I was looking at Dirac's factorization of the Klein Gordon Equation and became inspired to see if there was an alternative way to yield some of its results without resorting to 4x4 matrices. I came up with something interesting and so I wanted to ask whether my interpretation of it is correct.

Derivation of Klein Gordon, You can Skip if Familiar

We can start off with the Schrodinger Equation in momentum space (free potential) as:

$$ i\hbar \frac{\partial \phi(p,t)}{\partial t} = \frac{p^2}{2m} \phi(p,t) $$

Now we define our energy operator as $ \phi \rightarrow i\hbar \frac{\partial \phi}{\partial t} $ and our momentum operator as $\phi \rightarrow p\phi$ .

Recall the relativistic energy formula which is

$$ (KE)^2 = (mc^2)^2 + (pc)^2 $$

So we can assemble Klein Gordon from this as:

$$ -\hbar^2 \frac{\partial^2 \phi}{\partial t^2}= ((mc^2)^2 + (pc)^2)\phi $$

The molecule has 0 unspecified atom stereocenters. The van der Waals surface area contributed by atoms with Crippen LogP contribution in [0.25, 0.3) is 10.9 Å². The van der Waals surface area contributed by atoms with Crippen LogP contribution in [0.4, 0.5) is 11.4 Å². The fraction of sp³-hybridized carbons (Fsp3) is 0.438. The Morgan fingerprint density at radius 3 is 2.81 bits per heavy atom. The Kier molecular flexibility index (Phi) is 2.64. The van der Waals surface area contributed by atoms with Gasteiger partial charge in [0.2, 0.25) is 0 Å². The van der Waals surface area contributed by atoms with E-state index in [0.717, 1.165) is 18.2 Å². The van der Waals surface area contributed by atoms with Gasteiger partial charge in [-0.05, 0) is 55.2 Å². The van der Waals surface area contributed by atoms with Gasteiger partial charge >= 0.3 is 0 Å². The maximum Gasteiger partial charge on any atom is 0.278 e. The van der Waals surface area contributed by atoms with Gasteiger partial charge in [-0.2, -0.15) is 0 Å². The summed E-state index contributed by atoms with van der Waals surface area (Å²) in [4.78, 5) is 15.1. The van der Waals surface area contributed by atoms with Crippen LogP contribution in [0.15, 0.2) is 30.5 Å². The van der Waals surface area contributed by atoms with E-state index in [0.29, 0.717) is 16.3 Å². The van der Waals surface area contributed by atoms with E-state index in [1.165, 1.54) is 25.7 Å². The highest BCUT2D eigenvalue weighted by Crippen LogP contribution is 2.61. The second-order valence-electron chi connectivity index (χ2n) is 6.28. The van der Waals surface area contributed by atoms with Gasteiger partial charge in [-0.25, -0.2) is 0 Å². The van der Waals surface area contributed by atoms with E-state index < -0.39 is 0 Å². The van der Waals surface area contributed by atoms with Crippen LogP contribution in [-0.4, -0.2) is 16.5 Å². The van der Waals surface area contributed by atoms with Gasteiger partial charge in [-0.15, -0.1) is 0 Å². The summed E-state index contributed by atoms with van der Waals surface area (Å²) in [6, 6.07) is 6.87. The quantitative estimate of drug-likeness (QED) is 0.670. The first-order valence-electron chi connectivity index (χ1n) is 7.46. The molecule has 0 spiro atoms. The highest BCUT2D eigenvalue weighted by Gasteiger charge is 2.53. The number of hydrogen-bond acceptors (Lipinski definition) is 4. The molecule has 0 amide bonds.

We can re-arrange terms to yield:

$$ \left( (mc^2)^2 + (pc)^2 + \hbar^2 \frac{\partial^2}{\partial t^2} \right) \phi = 0$$

My Idea:

So here is where I want to take a different route than Dirac. Instead of the taking the square root of that operator, I am just as free, to factor this as:

$$ \left( A + B \frac{\partial}{\partial t} \right) \left( C + D \frac{\partial}{\partial t} \right) \phi = 0$$

And the interpretation then is that a relativistic wave function of a single particle satisfies either:

$$ i \hbar \frac{\partial \phi}{\partial t} = - i \hbar \frac{A}{B} \phi $$


$$ i \hbar \frac{\partial \phi}{\partial t} = - i \hbar \frac{C}{D} \phi $$

We then have that:

$$ AC = (mc^2)^2 + (pc)^2, AD + BC = 0, BD = \hbar^2$$

This has solutions:

$$ A = \pm \frac{i \hbar}{D} \sqrt{(mc^2)^2 + (pc)^2} \\ B = \frac{\hbar^2}{D} \\ C = \mp \frac{i D}{\hbar}\sqrt{(mc^2)^2 + (pc)^2} \\ D = D $$

Fixing $D = i\hbar$ we yield a nice equation of the form

$$ i \hbar \frac{\partial \phi}{\partial t} = \mp \sqrt{(mc^2)^2 + (pc)^2} \phi $$


$$ i \hbar \frac{\partial \phi}{\partial t} = \pm \sqrt{(mc^2)^2 + (pc)^2} \phi $$

I feel that these are valid wave equations for a particle, (although the negative energy solutions are a bit odd), but they can be interpreted classically (ex: to find probability of a particle's momentum in some space S, assuming particle's momentum satisfies one of the above, just integrate the absolute value squared of a phi over S).


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